Super Detailed Locomotives

Discussion in 'N / Z Scale Model Trains' started by SeriousSam, Nov 28, 2006.

  1. SeriousSam

    SeriousSam Member

    Howdy. What kind of locomotive details have you guys applied? Im talking about details that were not included in little plastic bags with your locomotives. BLMA grab irons and such. And other manufacturers' details. If you have pictures, please share.

    Also, does anyone know where I can find the MU hose that Atlas is using on their newer GE locomotives? Im talking about that big orange or yellow hose that hangs on top of the snowplow. Atlas has them but Im wondering if anyone else makes them.
  2. LongIslandTom

    LongIslandTom Member

    If you are handy with a pair of needlenose pliers, you can bend your own MU Cable out of .012" brass wire, and paint it red.
  3. KCS

    KCS Member

    Here are some links to makers that I gt part's from. Just about anything you can imagine all to way from the the white GPS dome on top of a AC4400 all th way to over flowand filler pipes on the fuel tanks evn fuel tank hangers. You name it. Look at some of the pictures on this site. Should give you an idea. Then there's also these others. If one company doesn't have it then another one will. . Then there's Detail Associates but I can't seem to find their site. Maybe someone else here knows the link. Hope this helps.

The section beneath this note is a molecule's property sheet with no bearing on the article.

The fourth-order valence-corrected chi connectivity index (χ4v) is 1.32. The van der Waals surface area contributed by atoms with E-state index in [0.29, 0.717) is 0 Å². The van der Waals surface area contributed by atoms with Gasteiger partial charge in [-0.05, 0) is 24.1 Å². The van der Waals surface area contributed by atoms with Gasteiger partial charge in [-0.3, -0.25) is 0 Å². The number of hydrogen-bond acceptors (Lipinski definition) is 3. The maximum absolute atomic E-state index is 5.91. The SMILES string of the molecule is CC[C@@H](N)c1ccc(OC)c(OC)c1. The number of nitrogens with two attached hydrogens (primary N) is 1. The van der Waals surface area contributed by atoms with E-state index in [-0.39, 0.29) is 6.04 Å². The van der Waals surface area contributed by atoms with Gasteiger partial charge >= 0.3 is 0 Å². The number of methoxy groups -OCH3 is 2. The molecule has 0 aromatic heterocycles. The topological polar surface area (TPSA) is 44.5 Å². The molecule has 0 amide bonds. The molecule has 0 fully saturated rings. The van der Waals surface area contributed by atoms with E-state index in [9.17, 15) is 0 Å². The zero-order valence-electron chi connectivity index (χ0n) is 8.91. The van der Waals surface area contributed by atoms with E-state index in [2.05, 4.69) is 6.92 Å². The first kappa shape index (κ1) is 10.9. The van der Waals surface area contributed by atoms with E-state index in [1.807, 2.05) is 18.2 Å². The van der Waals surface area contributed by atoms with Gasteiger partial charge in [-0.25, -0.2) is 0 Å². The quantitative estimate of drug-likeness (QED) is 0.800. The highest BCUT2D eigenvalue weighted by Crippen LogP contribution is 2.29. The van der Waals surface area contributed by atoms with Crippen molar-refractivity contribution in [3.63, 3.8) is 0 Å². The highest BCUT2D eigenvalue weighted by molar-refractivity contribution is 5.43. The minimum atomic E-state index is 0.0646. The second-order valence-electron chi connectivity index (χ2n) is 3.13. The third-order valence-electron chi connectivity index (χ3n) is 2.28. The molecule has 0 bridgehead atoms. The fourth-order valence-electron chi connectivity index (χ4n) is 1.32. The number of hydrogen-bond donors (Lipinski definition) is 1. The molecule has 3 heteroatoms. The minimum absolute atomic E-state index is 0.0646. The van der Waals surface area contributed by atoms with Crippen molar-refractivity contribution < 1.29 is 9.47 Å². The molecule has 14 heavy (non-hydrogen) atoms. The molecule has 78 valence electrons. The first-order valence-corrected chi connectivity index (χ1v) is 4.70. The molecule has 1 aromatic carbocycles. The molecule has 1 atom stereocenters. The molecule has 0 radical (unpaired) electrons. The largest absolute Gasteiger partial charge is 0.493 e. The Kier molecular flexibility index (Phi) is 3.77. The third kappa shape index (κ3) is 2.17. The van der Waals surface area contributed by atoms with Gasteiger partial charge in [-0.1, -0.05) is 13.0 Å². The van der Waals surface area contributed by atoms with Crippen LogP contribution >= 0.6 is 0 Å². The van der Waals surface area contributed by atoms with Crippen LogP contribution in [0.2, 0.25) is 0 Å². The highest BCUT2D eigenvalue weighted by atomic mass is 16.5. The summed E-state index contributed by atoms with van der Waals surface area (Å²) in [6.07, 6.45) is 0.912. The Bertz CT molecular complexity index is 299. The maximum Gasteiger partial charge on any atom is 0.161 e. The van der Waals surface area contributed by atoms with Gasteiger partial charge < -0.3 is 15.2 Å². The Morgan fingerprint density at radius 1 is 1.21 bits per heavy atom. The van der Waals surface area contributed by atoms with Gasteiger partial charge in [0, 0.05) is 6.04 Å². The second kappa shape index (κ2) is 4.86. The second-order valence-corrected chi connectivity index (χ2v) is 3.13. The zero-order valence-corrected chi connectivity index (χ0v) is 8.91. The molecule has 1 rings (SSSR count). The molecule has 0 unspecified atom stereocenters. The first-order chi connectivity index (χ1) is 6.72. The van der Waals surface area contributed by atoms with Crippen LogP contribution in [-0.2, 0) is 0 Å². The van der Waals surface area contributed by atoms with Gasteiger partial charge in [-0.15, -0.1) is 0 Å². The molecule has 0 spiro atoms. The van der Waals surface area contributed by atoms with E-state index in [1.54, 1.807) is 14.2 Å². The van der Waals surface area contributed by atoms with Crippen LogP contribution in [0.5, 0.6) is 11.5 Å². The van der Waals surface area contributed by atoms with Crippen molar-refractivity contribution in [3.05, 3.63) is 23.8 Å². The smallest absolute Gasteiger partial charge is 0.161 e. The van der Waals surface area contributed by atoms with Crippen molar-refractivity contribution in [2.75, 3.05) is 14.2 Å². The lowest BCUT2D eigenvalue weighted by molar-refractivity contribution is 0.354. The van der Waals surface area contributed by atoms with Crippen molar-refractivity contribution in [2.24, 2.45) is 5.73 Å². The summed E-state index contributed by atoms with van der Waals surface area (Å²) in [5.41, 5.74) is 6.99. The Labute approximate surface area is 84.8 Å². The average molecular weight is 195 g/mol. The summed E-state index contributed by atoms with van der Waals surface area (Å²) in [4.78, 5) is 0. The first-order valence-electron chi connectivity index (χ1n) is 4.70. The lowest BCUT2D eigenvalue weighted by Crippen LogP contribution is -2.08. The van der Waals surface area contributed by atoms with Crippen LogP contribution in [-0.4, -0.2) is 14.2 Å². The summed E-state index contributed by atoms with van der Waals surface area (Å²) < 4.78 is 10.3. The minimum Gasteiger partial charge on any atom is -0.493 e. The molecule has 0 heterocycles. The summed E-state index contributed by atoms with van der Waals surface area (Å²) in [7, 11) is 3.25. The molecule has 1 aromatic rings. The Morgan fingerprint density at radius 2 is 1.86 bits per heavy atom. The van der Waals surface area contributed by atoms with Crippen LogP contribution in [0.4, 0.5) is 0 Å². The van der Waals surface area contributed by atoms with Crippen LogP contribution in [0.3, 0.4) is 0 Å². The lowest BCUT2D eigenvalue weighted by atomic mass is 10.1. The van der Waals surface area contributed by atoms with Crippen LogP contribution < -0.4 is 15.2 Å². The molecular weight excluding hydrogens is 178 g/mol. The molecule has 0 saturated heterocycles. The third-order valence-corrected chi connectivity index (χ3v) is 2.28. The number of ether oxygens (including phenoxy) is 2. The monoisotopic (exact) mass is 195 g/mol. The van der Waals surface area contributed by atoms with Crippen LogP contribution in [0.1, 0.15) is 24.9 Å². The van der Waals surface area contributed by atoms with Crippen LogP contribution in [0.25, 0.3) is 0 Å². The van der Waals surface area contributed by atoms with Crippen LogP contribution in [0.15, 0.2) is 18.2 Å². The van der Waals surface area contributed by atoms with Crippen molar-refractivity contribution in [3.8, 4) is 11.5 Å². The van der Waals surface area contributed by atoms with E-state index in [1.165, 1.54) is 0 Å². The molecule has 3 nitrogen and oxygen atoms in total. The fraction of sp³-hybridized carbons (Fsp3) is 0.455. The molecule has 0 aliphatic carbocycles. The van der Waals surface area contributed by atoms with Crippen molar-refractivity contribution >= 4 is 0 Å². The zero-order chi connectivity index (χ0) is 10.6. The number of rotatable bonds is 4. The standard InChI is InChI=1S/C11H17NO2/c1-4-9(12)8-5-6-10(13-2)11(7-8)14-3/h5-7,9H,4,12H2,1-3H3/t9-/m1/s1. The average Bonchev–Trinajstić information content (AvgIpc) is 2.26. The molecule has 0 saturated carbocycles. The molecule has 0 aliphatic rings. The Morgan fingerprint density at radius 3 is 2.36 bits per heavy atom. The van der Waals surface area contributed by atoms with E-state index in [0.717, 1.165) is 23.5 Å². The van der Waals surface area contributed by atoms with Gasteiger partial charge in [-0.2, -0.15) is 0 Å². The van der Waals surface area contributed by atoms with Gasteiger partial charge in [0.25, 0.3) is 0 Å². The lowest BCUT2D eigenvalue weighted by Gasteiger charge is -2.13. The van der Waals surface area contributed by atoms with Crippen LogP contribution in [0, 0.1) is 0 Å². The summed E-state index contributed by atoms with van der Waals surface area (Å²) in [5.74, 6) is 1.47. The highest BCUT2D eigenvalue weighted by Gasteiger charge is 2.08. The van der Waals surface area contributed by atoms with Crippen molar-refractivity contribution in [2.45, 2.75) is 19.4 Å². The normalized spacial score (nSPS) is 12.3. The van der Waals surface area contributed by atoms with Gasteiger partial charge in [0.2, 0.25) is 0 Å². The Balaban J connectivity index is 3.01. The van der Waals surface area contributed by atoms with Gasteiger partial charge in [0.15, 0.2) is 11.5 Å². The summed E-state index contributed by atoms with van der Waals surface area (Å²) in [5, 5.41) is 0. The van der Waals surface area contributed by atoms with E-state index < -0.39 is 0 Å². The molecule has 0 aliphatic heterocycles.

4. LongIslandTom

    LongIslandTom Member

    Unfortunately, I don't think those will help SeriousSam... Companies like DW, DA, etc. usually make HO details.. Sam there needs N-scale stuff. hamr
  5. 2-8-2

    2-8-2 Member

    BLMA is your best bet. You can see what all they have by doing a search on
  6. engineshop

    engineshop Member

    I am using BLMA cut lever, mirrors, sun shades, lift rings, hoses and newer projects the fan sets;
    Sunrise Enterprise windshild wipers, plows, lift rings;
    On my newest projects Atlas MU hoses since the bend better than the Sunrise ones.

    I bend my own grab irons from .008 brass wires since I just lose too many that I could afford the BLMAs.
    For the E and F units (Southern Pacific) I use .008 stainless steel wires since I don't have to paint them.



    Those grab irons are still the old .012 wires that I need to replace.
  7. Thoroughbreed

    Thoroughbreed Member

    And I thought detailing HO was tough:thumb: :thumb:
  8. Herc Driver

    Herc Driver Active Member

    Nice Work!!!
  9. TruckLover

    TruckLover Mack CH613 & 53' Trailer

  10. skipgear

    skipgear Member

    As mentioned above, the best collection of diesel detail items are available from BLMA. Detail Associates has some items. A good source for both steam and diesel part is also Gold Medal Models. GMM has an excellent steam detail set available, they also have generic items like handrail stanchions, stirrups, and steps.


    The B&O herald, stanchions, and pilot steps are all from the Gold Medal steam detail set.


    There are a few various stanchions from the GMM set and some other random parts from other photo etch sets used to detail the end rails. The grabs are all Tichy phosphor bronze wire in various sizes.

    I'm doing steam era stuff so sometimes you just have to get creative and look at the various products out there to find something that will work. I have some photo etch sets from Detail Master for 1/24 plastic car models that have items that I plan on using. One being a speaker grille set which is going to work good for generic foot plates and small walkways.

  11. Shooter

    Shooter New Member

    Here two in-progress shots, which show the details themselves more clearly: